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Eugene Scalia, Trump's pick to head the Labor Department, scares worker advocates to death

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  • Workers' rights groups and Senate Democrats are objecting to the nomination of Eugene Scalia to head the Labor Department, pointing to his career as a lawyer defending big business.
  • Scalia led the charge against a proposed rule that would have required 401(k) plan managers to act in the best interests of their investors.
  • He also worked to weaken parts of the Dodd-Frank financial overhaul bill and Clinton-era rules designed to prevent repetitive stress injuries at work.

President Donald Trump's move this week to tap attorney Eugene Scalia to head the U.S. Department of Labor is causing worker advocates to sound the alarm. Scalia, whose father is late Supreme Court Justice Antonin Scalia, is a career corporate lawyer most of whose professional life has focused on representing big companies in their fights with consumers, employees or government regulators.

The National Employment Law Project noted that Scalia "has spent his entire career fighting for big businesses and against working people," while the left-leaning Economic Policy Institute called Mr. Trump's choice "another fox-guarding-the-hen house selection that defines the Trump cabinet." And prominent Senate Democrats have stated their opposition to Scalia's nomination.

Coming from a White House avowedly in favor of eliminating a host of government regulations, Scalia's nomination is no great surprise. But what does that actually mean for U.S. workers?

Legal winners and losers

"Labor secretaries have a lot of power when it comes to enforcement," said Susan Schurman, a distinguished professor in the Rutgers School of Management and Labor Relations. "The labor secretary has tremendous influence on how the law is enforced, whether the law is enforced, which laws are favored and which laws aren't," she said.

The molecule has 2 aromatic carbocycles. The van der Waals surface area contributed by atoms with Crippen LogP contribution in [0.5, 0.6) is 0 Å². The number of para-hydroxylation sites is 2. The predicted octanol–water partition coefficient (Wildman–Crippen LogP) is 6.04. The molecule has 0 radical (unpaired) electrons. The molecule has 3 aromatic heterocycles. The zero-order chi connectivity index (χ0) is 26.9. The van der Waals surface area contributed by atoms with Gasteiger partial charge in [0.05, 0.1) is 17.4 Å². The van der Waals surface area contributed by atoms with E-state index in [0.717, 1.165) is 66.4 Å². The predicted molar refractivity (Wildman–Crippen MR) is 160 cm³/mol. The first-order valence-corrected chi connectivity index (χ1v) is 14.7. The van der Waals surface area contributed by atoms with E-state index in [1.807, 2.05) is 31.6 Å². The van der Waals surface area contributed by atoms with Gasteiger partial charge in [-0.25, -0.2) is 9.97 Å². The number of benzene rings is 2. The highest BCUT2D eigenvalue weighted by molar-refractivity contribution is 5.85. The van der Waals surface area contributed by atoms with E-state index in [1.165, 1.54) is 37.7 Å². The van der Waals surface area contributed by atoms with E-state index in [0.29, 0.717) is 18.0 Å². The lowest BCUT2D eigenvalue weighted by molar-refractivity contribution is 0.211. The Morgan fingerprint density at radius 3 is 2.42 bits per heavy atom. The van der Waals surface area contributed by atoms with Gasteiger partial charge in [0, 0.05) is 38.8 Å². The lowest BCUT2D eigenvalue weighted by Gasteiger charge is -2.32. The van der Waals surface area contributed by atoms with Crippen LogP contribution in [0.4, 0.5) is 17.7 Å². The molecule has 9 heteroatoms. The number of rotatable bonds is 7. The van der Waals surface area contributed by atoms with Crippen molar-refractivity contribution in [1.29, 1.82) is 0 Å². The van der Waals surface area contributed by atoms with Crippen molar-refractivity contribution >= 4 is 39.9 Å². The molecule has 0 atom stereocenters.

Some states are raising the minimum wage because Congress won't 01:02

Take overtime work. Currently, an employer can avoid paying an employee one-and-a-half times their hourly pay by classifying that worker as a manager, unless that worker earns under $23,660 annually. For the last five years, the Labor Department has been working to raise the pay level at which workers draw overtime rates, with the exact pay thresholds changing depending on the administration. (President Obama's labor department aimed for a level of $47,700; the current proposed rule puts it at $35,300.)

"Glorified internships"

One area worker advocates are concerned about is apprenticeships. Mr. Trump made these programs a cornerstone of his economic policy when he was inaugurated, but two and a half years later, the program has barely gotten off the ground. "Not a single apprenticeship program has been created under the program, nor a single person trained," Politico reported.

One way to speed that up that the government has proposed is by creating more industry-sponsored apprenticeships and curtailing the need for Labor Department approval. Currently, the government certifies the training programs to make sure they meet standards of pay, training and minimal benefits.